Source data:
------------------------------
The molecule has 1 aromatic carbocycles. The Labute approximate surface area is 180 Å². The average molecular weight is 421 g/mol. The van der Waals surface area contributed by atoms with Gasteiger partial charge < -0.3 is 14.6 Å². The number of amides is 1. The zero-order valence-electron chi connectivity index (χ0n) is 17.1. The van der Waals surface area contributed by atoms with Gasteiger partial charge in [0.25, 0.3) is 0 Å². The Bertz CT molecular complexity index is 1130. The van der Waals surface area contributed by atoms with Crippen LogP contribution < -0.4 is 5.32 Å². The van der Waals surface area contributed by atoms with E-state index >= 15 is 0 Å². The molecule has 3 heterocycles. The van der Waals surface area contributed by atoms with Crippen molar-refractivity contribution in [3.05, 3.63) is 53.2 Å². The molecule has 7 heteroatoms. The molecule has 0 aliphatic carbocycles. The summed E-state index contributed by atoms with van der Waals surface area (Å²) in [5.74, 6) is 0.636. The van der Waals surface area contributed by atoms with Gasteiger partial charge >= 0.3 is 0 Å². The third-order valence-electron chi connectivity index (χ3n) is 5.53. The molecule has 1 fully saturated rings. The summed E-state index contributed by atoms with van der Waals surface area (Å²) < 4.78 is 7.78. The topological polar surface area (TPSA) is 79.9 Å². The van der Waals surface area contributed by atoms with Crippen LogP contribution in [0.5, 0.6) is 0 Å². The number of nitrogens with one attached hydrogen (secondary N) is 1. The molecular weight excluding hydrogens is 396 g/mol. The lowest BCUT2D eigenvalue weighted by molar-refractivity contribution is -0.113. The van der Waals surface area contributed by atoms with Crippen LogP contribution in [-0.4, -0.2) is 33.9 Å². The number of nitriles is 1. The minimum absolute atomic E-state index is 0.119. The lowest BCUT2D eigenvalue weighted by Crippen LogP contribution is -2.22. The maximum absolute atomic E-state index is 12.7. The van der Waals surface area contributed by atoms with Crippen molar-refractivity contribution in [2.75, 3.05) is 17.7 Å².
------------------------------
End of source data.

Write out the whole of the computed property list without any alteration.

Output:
The molecule has 1 aromatic carbocycles. The Labute approximate surface area is 180 Å². The average molecular weight is 421 g/mol. The van der Waals surface area contributed by atoms with Gasteiger partial charge < -0.3 is 14.6 Å². The number of amides is 1. The zero-order valence-electron chi connectivity index (χ0n) is 17.1. The van der Waals surface area contributed by atoms with Gasteiger partial charge in [0.25, 0.3) is 0 Å². The Bertz CT molecular complexity index is 1130. The van der Waals surface area contributed by atoms with Crippen LogP contribution < -0.4 is 5.32 Å². The van der Waals surface area contributed by atoms with E-state index >= 15 is 0 Å². The molecule has 3 heterocycles. The van der Waals surface area contributed by atoms with Crippen molar-refractivity contribution in [3.05, 3.63) is 53.2 Å². The molecule has 7 heteroatoms. The molecule has 0 aliphatic carbocycles. The summed E-state index contributed by atoms with van der Waals surface area (Å²) in [5.74, 6) is 0.636. The van der Waals surface area contributed by atoms with Gasteiger partial charge >= 0.3 is 0 Å². The third-order valence-electron chi connectivity index (χ3n) is 5.53. The molecule has 1 fully saturated rings. The summed E-state index contributed by atoms with van der Waals surface area (Å²) < 4.78 is 7.78. The topological polar surface area (TPSA) is 79.9 Å². The van der Waals surface area contributed by atoms with Crippen LogP contribution in [0.5, 0.6) is 0 Å². The number of nitrogens with one attached hydrogen (secondary N) is 1. The molecular weight excluding hydrogens is 396 g/mol. The lowest BCUT2D eigenvalue weighted by molar-refractivity contribution is -0.113. The van der Waals surface area contributed by atoms with Crippen LogP contribution in [-0.4, -0.2) is 33.9 Å². The number of nitriles is 1. The minimum absolute atomic E-state index is 0.119. The lowest BCUT2D eigenvalue weighted by Crippen LogP contribution is -2.22. The maximum absolute atomic E-state index is 12.7. The van der Waals surface area contributed by atoms with Crippen molar-refractivity contribution in [2.75, 3.05) is 17.7 Å².